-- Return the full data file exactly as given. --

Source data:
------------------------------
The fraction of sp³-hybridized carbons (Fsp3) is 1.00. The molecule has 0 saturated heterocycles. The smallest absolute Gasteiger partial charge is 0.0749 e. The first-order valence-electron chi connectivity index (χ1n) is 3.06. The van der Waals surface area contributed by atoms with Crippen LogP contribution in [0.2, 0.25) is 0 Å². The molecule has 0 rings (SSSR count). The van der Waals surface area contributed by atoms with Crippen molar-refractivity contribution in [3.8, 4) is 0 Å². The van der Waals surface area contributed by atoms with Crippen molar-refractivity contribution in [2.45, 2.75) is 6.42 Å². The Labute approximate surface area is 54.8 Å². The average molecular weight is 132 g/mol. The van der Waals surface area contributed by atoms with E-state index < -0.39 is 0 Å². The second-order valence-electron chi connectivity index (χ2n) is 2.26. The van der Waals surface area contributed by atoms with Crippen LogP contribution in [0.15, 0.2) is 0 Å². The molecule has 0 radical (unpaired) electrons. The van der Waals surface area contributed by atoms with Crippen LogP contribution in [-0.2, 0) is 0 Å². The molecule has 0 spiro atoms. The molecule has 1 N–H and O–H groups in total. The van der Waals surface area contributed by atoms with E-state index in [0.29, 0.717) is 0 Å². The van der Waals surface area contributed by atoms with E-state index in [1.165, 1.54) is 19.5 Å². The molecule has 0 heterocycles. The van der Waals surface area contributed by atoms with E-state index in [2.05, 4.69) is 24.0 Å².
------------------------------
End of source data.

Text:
The fraction of sp³-hybridized carbons (Fsp3) is 1.00. The molecule has 0 saturated heterocycles. The smallest absolute Gasteiger partial charge is 0.0749 e. The first-order valence-electron chi connectivity index (χ1n) is 3.06. The van der Waals surface area contributed by atoms with Crippen LogP contribution in [0.2, 0.25) is 0 Å². The molecule has 0 rings (SSSR count). The van der Waals surface area contributed by atoms with Crippen molar-refractivity contribution in [3.8, 4) is 0 Å². The van der Waals surface area contributed by atoms with Crippen molar-refractivity contribution in [2.45, 2.75) is 6.42 Å². The Labute approximate surface area is 54.8 Å². The average molecular weight is 132 g/mol. The van der Waals surface area contributed by atoms with E-state index < -0.39 is 0 Å². The second-order valence-electron chi connectivity index (χ2n) is 2.26. The van der Waals surface area contributed by atoms with Crippen LogP contribution in [0.15, 0.2) is 0 Å². The molecule has 0 radical (unpaired) electrons. The van der Waals surface area contributed by atoms with Crippen LogP contribution in [-0.2, 0) is 0 Å². The molecule has 0 spiro atoms. The molecule has 1 N–H and O–H groups in total. The van der Waals surface area contributed by atoms with E-state index in [0.29, 0.717) is 0 Å². The van der Waals surface area contributed by atoms with E-state index in [1.165, 1.54) is 19.5 Å². The molecule has 0 heterocycles. The van der Waals surface area contributed by atoms with E-state index in [2.05, 4.69) is 24.0 Å².